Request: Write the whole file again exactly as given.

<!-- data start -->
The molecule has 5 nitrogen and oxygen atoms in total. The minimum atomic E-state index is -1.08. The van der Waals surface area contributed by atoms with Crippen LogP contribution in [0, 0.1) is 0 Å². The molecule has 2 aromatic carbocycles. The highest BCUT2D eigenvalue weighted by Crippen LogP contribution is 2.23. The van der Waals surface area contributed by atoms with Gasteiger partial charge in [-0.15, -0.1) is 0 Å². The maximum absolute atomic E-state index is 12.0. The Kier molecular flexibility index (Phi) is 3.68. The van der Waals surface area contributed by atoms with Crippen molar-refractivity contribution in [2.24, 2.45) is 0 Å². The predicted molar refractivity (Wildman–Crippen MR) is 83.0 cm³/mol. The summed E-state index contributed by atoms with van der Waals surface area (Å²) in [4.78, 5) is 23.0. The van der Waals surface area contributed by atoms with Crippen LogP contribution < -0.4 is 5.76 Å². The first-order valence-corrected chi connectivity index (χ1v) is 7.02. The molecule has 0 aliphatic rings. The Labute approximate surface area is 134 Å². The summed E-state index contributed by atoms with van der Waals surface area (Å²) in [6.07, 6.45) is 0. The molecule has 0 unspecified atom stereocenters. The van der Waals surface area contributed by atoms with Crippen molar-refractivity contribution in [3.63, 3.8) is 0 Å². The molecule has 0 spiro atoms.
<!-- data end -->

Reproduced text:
The molecule has 5 nitrogen and oxygen atoms in total. The minimum atomic E-state index is -1.08. The van der Waals surface area contributed by atoms with Crippen LogP contribution in [0, 0.1) is 0 Å². The molecule has 2 aromatic carbocycles. The highest BCUT2D eigenvalue weighted by Crippen LogP contribution is 2.23. The van der Waals surface area contributed by atoms with Gasteiger partial charge in [-0.15, -0.1) is 0 Å². The maximum absolute atomic E-state index is 12.0. The Kier molecular flexibility index (Phi) is 3.68. The van der Waals surface area contributed by atoms with Crippen molar-refractivity contribution in [2.24, 2.45) is 0 Å². The predicted molar refractivity (Wildman–Crippen MR) is 83.0 cm³/mol. The summed E-state index contributed by atoms with van der Waals surface area (Å²) in [4.78, 5) is 23.0. The van der Waals surface area contributed by atoms with Crippen LogP contribution < -0.4 is 5.76 Å². The first-order valence-corrected chi connectivity index (χ1v) is 7.02. The molecule has 0 aliphatic rings. The Labute approximate surface area is 134 Å². The summed E-state index contributed by atoms with van der Waals surface area (Å²) in [6.07, 6.45) is 0. The molecule has 0 unspecified atom stereocenters. The van der Waals surface area contributed by atoms with Crippen molar-refractivity contribution in [3.63, 3.8) is 0 Å². The molecule has 0 spiro atoms.